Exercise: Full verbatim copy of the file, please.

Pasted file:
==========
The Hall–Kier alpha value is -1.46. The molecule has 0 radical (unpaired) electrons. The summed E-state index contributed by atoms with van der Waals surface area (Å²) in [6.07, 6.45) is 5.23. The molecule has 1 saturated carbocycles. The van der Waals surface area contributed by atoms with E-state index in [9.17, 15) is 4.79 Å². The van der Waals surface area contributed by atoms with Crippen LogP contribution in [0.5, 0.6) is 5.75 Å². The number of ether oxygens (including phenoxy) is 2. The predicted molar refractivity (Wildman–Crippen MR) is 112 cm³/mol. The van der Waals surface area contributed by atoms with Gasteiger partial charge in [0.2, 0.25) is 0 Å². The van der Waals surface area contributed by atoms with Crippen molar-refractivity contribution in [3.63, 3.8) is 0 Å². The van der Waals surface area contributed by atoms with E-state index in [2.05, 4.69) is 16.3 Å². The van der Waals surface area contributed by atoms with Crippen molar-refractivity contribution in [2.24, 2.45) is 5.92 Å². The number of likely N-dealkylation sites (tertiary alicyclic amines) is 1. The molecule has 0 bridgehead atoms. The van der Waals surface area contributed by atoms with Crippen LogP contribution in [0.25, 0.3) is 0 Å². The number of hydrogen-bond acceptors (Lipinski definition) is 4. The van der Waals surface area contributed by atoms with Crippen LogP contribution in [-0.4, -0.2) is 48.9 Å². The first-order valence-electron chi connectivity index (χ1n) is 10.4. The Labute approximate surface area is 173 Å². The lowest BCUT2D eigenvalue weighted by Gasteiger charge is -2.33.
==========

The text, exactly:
The Hall–Kier alpha value is -1.46. The molecule has 0 radical (unpaired) electrons. The summed E-state index contributed by atoms with van der Waals surface area (Å²) in [6.07, 6.45) is 5.23. The molecule has 1 saturated carbocycles. The van der Waals surface area contributed by atoms with E-state index in [9.17, 15) is 4.79 Å². The van der Waals surface area contributed by atoms with Crippen LogP contribution in [0.5, 0.6) is 5.75 Å². The number of ether oxygens (including phenoxy) is 2. The predicted molar refractivity (Wildman–Crippen MR) is 112 cm³/mol. The van der Waals surface area contributed by atoms with Gasteiger partial charge in [0.2, 0.25) is 0 Å². The van der Waals surface area contributed by atoms with Crippen molar-refractivity contribution in [3.63, 3.8) is 0 Å². The van der Waals surface area contributed by atoms with E-state index in [2.05, 4.69) is 16.3 Å². The van der Waals surface area contributed by atoms with Crippen molar-refractivity contribution in [2.24, 2.45) is 5.92 Å². The number of likely N-dealkylation sites (tertiary alicyclic amines) is 1. The molecule has 0 bridgehead atoms. The van der Waals surface area contributed by atoms with Crippen LogP contribution in [0.25, 0.3) is 0 Å². The number of hydrogen-bond acceptors (Lipinski definition) is 4. The van der Waals surface area contributed by atoms with Crippen LogP contribution in [-0.4, -0.2) is 48.9 Å². The first-order valence-electron chi connectivity index (χ1n) is 10.4. The Labute approximate surface area is 173 Å². The lowest BCUT2D eigenvalue weighted by Gasteiger charge is -2.33.